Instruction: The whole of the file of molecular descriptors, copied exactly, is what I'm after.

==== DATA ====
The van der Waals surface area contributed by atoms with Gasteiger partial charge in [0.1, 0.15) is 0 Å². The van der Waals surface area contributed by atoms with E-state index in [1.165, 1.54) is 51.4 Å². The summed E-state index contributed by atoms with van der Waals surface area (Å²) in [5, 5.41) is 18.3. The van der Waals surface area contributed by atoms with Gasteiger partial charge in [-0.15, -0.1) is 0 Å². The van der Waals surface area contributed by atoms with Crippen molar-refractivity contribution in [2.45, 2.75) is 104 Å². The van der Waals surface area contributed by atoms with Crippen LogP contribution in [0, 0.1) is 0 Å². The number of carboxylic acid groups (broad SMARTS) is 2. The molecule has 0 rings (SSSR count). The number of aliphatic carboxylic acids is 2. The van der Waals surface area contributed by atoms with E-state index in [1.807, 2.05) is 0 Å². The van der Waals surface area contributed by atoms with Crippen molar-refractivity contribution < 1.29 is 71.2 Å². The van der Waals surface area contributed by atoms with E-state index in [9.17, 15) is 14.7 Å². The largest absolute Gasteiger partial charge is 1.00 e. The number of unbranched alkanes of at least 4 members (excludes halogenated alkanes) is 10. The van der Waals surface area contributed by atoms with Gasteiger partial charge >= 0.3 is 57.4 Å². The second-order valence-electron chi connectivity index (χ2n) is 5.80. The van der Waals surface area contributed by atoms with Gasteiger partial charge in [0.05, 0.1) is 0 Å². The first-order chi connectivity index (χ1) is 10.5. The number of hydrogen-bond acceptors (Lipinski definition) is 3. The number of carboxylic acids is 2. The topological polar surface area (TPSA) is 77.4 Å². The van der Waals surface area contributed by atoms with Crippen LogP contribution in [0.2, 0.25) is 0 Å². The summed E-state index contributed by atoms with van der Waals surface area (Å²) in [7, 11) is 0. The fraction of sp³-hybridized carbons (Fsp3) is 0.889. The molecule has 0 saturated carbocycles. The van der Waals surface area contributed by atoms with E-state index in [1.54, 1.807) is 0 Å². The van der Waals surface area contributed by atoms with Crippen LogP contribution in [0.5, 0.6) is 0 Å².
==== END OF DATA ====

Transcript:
The van der Waals surface area contributed by atoms with Gasteiger partial charge in [0.1, 0.15) is 0 Å². The van der Waals surface area contributed by atoms with E-state index in [1.165, 1.54) is 51.4 Å². The summed E-state index contributed by atoms with van der Waals surface area (Å²) in [5, 5.41) is 18.3. The van der Waals surface area contributed by atoms with Gasteiger partial charge in [-0.15, -0.1) is 0 Å². The van der Waals surface area contributed by atoms with Crippen molar-refractivity contribution in [2.45, 2.75) is 104 Å². The van der Waals surface area contributed by atoms with Crippen LogP contribution in [0, 0.1) is 0 Å². The number of carboxylic acid groups (broad SMARTS) is 2. The molecule has 0 rings (SSSR count). The number of aliphatic carboxylic acids is 2. The van der Waals surface area contributed by atoms with E-state index in [1.807, 2.05) is 0 Å². The van der Waals surface area contributed by atoms with Crippen molar-refractivity contribution < 1.29 is 71.2 Å². The van der Waals surface area contributed by atoms with E-state index in [9.17, 15) is 14.7 Å². The largest absolute Gasteiger partial charge is 1.00 e. The number of unbranched alkanes of at least 4 members (excludes halogenated alkanes) is 10. The van der Waals surface area contributed by atoms with Gasteiger partial charge >= 0.3 is 57.4 Å². The second-order valence-electron chi connectivity index (χ2n) is 5.80. The van der Waals surface area contributed by atoms with Gasteiger partial charge in [0.05, 0.1) is 0 Å². The first-order chi connectivity index (χ1) is 10.5. The number of hydrogen-bond acceptors (Lipinski definition) is 3. The number of carboxylic acids is 2. The topological polar surface area (TPSA) is 77.4 Å². The van der Waals surface area contributed by atoms with Crippen LogP contribution in [0.2, 0.25) is 0 Å². The summed E-state index contributed by atoms with van der Waals surface area (Å²) in [7, 11) is 0. The fraction of sp³-hybridized carbons (Fsp3) is 0.889. The molecule has 0 saturated carbocycles. The van der Waals surface area contributed by atoms with E-state index in [1.54, 1.807) is 0 Å². The van der Waals surface area contributed by atoms with Crippen LogP contribution in [0.5, 0.6) is 0 Å².